Raggy cot quilt
Raggy cot quilt


But there were bits left over… another friend had recently asked me to find her a knitting needle roll, and as she’s been kind enough to give us 3 beautiful budgies over the years, I thought I’d like to make her one to say thank-you. So the little left-over bits got themselves made up into this one:

Knitting needle roll pieced from small scraps

And then I realised that the friend who’d asked me to make the quilt had a birthday, the very day that I was handing the quilt to her! And she’s rather fond of yarncrafts too, so the bigger leftovers, along with a few other scraps, were whisked up into this one:

Big scrappy needle roll, with space for scissors, patterns etc.

So, I may have had to spend some money on all this (although it wasn’t actually my money anyway) but I have to say I’ve had so much fun with a  few bits of fabric that in my mind, at least, it was money well-spent!





Let it rain!

Because my chickens now have a roof over their heads again… I spent yesterday re-roofing their run. They’ve been paddling in the mud for long enough! And what’s more, thanks to Freecycle and a very kind lady down in Poole, I have two more of them, and I’m getting beautiful multi-coloured eggs again.

When we first started keeping backyard birds, one of my great joys was collecting the deep brown, pink, blue & white eggs from our much-loved Marans, Faverolles, Araucana & Hamburgh chickens. But over the years the laying flock had dwindled down to 3, two Warren-type hybrids laying perfectly pleasant but very ordinary light-brown eggs, and one gigantic Buff Orpington laying “tinted” (pinkish) eggs when she isn’t broody. There are just two Pekins left, also laying little pinkish eggs, but one of them is raising chicks just now. 2-3 (and possibly a half) eggs a day doesn’t go far between 7 of us! I’d meant to do something about it early this summer, but missed the boat; I wanted a couple of “Chalkhill Blue” day-olds, but didn’t have a broody when they were hatching, and when I did, they’d finished hatching for the year, so she had to make do with some Freecycled eggs and now has two Polish X Frizzle chicks, one of which may not be male.

Anyway, a dear friend had to move earlier this summer & gave me her solitary surviving Marans, Mollie, who lays splendid deep-brown eggs; she was the only survivor of a dog attack. Then a couple of days ago there was an advert on Freecycle from someone desperate to rehome her flock as she’s about to have a serious operation & won’t be able to care for them. I didn’t see the advert until 6 hours after it was posted, so didn’t hold out much hope, but to my delight she contacted me the next morning & said I’d be welcome to take on a couple of them, including – a Chalkhill Blue! So that evening I hurtled down to town & collected two baffled chooks – the other one is a White Star – who now rejoice in the names Faye & Bianca. As my separate accomodation is already occupied by the broody, I had to pop them onto the roost with the others; I was expecting trouble next morning, but I didn’t get it. The new girls were a bit shy to start with, and there was a little bit of posturing, but within an hour they were all dustbathing together and by the end of the day I had two light-brown, one pinkish, one blue and one pearly white egg! And they now have a run that should keep the worst of the weather off their feathers, and a shed that’s stopped letting in water now I’ve revamped the roof. Amusingly, the inside is lined with a red vinyl poster announcing “VIP Marquee” courtesy of the Dorset Scrapstore…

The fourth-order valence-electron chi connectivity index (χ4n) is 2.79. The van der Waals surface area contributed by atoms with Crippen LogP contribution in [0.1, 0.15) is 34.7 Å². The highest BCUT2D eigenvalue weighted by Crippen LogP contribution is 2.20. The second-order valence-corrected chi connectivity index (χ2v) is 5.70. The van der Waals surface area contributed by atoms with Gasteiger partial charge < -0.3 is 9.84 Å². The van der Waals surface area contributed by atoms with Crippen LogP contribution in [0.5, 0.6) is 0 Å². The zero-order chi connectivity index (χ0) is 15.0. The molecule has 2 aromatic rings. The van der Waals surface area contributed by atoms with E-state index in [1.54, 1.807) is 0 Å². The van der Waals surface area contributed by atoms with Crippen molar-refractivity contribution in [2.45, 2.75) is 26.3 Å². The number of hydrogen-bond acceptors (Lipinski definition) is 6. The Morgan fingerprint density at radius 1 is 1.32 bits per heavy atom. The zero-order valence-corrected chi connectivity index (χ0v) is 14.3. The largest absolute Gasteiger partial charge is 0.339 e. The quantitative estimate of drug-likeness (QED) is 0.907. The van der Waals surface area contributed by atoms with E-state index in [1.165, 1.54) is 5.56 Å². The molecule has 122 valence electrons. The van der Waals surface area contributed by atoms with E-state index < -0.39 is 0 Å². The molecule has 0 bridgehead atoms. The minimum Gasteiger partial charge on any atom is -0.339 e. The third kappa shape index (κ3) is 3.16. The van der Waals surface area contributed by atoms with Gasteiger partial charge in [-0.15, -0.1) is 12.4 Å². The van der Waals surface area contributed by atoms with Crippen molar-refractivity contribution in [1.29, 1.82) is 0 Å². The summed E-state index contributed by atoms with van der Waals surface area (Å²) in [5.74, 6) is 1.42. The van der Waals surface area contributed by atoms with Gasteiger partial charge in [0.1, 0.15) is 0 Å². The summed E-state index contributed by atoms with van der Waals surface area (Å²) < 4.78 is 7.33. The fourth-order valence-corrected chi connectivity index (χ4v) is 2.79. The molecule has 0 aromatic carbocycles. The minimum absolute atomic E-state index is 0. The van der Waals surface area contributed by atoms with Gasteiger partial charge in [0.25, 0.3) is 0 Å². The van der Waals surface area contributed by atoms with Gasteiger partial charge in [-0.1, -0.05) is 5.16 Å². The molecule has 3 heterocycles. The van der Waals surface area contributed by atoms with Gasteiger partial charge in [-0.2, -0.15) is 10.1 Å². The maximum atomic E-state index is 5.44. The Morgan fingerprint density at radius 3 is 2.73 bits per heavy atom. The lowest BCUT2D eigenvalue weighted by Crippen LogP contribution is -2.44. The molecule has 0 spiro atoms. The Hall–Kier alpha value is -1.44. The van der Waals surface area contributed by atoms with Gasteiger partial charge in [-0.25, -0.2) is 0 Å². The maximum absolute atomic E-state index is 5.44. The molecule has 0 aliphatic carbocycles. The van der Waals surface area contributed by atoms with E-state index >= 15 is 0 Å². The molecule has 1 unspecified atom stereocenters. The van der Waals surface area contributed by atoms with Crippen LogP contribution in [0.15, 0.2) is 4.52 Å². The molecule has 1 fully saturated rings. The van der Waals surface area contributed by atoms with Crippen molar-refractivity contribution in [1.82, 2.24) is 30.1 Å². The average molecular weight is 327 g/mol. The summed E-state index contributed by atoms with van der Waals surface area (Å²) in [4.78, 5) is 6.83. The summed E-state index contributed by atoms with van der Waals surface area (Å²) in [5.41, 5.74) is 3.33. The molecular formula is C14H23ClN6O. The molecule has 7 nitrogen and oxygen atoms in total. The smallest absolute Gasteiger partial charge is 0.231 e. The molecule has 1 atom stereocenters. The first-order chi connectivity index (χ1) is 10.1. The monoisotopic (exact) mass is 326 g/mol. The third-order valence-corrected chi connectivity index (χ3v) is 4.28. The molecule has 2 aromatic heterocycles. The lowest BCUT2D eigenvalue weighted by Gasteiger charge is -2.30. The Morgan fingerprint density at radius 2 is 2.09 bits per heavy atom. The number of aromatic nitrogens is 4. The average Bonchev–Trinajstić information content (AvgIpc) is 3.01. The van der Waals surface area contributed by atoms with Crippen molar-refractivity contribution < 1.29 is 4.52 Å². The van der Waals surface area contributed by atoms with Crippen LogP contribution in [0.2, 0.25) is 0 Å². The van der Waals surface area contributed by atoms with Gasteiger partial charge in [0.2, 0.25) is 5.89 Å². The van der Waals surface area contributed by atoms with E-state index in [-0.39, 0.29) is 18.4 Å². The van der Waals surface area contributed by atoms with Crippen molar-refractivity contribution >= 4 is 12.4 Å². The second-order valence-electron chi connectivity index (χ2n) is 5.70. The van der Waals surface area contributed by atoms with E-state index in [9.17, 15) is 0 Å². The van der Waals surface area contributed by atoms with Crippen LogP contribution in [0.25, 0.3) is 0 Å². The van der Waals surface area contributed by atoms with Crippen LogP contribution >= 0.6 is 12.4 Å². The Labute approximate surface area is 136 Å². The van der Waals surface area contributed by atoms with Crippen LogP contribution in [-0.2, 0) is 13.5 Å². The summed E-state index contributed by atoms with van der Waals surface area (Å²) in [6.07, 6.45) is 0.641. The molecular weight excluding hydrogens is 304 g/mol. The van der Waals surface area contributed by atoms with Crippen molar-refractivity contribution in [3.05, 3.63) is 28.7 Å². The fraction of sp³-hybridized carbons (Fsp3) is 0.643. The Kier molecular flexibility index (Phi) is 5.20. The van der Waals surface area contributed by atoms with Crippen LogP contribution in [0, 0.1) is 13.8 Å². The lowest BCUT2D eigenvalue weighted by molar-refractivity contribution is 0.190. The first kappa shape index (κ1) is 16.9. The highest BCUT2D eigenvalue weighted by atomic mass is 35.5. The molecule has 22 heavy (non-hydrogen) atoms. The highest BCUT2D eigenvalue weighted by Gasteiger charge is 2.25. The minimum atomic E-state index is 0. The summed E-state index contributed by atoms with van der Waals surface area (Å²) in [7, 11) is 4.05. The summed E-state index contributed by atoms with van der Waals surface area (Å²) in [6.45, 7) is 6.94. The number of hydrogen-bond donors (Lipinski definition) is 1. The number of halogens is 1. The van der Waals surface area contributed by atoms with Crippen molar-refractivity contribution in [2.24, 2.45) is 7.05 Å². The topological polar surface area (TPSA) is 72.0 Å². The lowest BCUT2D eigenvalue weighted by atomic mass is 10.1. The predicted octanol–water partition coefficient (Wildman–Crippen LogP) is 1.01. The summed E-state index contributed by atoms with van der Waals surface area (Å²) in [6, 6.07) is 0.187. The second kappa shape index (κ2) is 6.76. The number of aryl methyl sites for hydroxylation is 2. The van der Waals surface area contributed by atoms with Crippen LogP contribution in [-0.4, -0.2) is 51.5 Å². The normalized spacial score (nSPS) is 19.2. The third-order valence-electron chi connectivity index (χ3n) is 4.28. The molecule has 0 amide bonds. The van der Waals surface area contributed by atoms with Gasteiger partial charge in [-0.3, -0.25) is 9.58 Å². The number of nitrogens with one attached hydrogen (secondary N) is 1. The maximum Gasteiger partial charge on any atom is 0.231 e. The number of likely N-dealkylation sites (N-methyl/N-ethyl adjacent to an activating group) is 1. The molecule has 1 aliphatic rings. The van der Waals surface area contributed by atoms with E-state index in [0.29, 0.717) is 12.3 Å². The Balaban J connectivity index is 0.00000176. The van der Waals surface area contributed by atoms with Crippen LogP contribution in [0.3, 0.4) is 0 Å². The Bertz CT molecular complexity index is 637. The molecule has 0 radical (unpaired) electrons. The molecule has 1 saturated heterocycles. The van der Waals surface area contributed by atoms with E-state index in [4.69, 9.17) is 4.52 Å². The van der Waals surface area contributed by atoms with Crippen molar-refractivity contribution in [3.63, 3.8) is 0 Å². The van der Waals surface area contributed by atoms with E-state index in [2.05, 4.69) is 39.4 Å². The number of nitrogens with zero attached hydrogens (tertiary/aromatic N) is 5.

Glorious technicolour eggs!

But it can rain with impunity now for other reasons too. I’ve had a couple of influxes of goodies; one from the local charity shop that sells me the craft-related things they have’t been able to move on themselves, and some interesting items from the tip, as well as some lovely 1950s curtains from the 50p house-clearance stall on the market. I’m going to be busy for days next week, sorting things into saleable & usable, washing things & Freecycling the bits I can’t use. And then there was the very successful raid on the charity shops down in the conurbation, where they evidently do still believe in 99p or £1 rails for the stuff that hasn’t sold; I picked up 9 100% cotton striped gents shirts to slice up for quilting & other fabric projects. So I’d be glad to have an excuse to spend some time indoors; I could even possibly use some of the beautiful threads that were muddled up in the “unsaleable” batch from the local charity shop (pictured below) and the wonderful vintage needles (with decent sized eyes!) that came in a box from the Tip… I may be gone for some time!

Even more technicolour threads!